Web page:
LGBT+ History Month: Being Ace is Ace

Garance Pellet opens up about asexuality. 

A friend from home put it best when voicing the confusion most people feel when talking to me about sexuality: ‘I won’t ask you how your love life is going because I know how you’re always lost inside your own head about these things’. My lack of interest in sexuality is I understand quite baffling to most people I grew up with, and usually ends with people labelling me into two different categories:

– as a lesbian who’s too scared to come out of the closet

– as a commitment-phobe with daddy issues traumatised by her childhood

The same confusion is felt by my family who assures me that I am ‘attractive’ enough and shouldn’t let insecurities get in the way of me being intimate with people. For all the times my sexuality is assumed very rarely do people actually want to ask me or talk to me about how I feel about it.

The important thing is that I do feel intimate with people, and always have valued my friendships and the people I surround myself with. My life doesn’t feel empty or broken. I have a million things to tell people when they ask me how I’m doing but sometimes all they really mean is who I’m doing. If you think about it, a lot of what is considered or represented as ‘girl talk’ is focused on that, and though I always felt comfortable listening to my friends’ relationship or sex problems, some of them felt uncomfortable about my lack of stories or opinions on the subject.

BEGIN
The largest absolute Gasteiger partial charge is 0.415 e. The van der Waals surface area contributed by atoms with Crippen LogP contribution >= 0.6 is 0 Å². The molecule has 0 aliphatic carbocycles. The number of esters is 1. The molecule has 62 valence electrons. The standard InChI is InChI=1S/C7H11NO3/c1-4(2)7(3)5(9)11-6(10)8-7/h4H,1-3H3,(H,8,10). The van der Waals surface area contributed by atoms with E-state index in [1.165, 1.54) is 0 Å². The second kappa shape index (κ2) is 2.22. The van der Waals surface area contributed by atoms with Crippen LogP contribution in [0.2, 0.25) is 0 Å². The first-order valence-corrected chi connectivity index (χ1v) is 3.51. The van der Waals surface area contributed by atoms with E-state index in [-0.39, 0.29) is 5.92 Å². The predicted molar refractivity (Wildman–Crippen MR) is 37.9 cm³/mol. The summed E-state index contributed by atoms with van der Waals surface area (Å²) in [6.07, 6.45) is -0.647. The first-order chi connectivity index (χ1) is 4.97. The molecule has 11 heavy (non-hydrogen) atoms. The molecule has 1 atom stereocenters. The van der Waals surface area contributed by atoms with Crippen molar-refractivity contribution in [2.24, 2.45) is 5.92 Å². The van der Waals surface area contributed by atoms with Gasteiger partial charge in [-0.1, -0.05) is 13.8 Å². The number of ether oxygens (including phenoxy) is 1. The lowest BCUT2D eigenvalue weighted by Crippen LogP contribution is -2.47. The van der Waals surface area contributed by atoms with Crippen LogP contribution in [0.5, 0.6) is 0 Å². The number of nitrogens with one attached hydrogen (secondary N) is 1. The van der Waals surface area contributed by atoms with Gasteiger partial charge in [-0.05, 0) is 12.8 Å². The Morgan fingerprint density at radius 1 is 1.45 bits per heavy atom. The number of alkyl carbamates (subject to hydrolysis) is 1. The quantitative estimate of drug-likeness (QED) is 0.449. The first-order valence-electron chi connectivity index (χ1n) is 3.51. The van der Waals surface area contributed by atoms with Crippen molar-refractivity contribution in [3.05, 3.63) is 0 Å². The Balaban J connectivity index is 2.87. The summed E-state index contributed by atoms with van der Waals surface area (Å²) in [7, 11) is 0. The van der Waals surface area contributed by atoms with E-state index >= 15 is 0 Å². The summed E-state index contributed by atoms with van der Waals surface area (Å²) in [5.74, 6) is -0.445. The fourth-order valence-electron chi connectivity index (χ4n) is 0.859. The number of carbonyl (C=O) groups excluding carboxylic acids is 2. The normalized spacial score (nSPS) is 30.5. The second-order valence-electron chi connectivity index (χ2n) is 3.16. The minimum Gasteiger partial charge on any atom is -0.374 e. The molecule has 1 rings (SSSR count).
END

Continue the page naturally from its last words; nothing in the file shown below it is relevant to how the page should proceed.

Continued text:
If we lived in a world where everything wasn’t centred around sexuality and romance, I think I would have never felt as uncomfortable as I did growing up. You can’t watch a commercial, see a film or listen to a song without being reminded that sex is what makes the world go round, with people going as far as pointing out that sex is the primary motivation for every aspect of our lives. I always considered myself a feminist and worried that maybe I had internalised some type of negative image of myself that prevented me from having a ‘healthy’ sex life. After all, in the age of sexual liberation, women are told that they can embrace their sexuality and feel free to do what they want how they want, and not be shamed for it, which is wonderful. I found myself thinking that perhaps I wasn’t ‘liberated’ enough, or too prudish for not wanting to partake in the sexcapades my favourite TV show characters enjoyed. There had to be something wrong with me if I didn’t want those things, right?

What I hadn’t realised is that being sexually liberated means having 

Asexuality2

a choice – the same choice women have to want sex they should have when it comes to not having sex. I remember reading a few years back an article about how young Japanese people had ‘stopped having sex’, and how this was a true testament to the virtual age and the decline of civilisation. Everything I read on the subject was negative and focused on the economic reasoning behind it, but I remember feeling elated to know that perhaps I wasn’t the only one out there not really bothered about sex. Everyone I showed the article to thought it was really sad that there was a world of people who weren’t well adjusted – I felt like that was my perfect world.

That was probably the first time I came in contact with the word asexual outside of a biology class about asexual reproduction. I had no idea that that could be a thing or an identity until then, and though I still feel uncomfortable with the idea of needing or using a label, I’m glad to see that there’s a community, increasing in representation, out there. I understand that because of its lack of visibility, asexuality is not really considered ‘real’ by a lot of people, but I think it’s really damaging to tell young people that they’ll mature into a sexuality or ‘grow into themselves’ when they voice concerns about not wanting to have sex. At the end of the day, maybe they will but maybe they won’t. And that’s beautiful and fulfilling too.

Illustrations by Amy Knox. 

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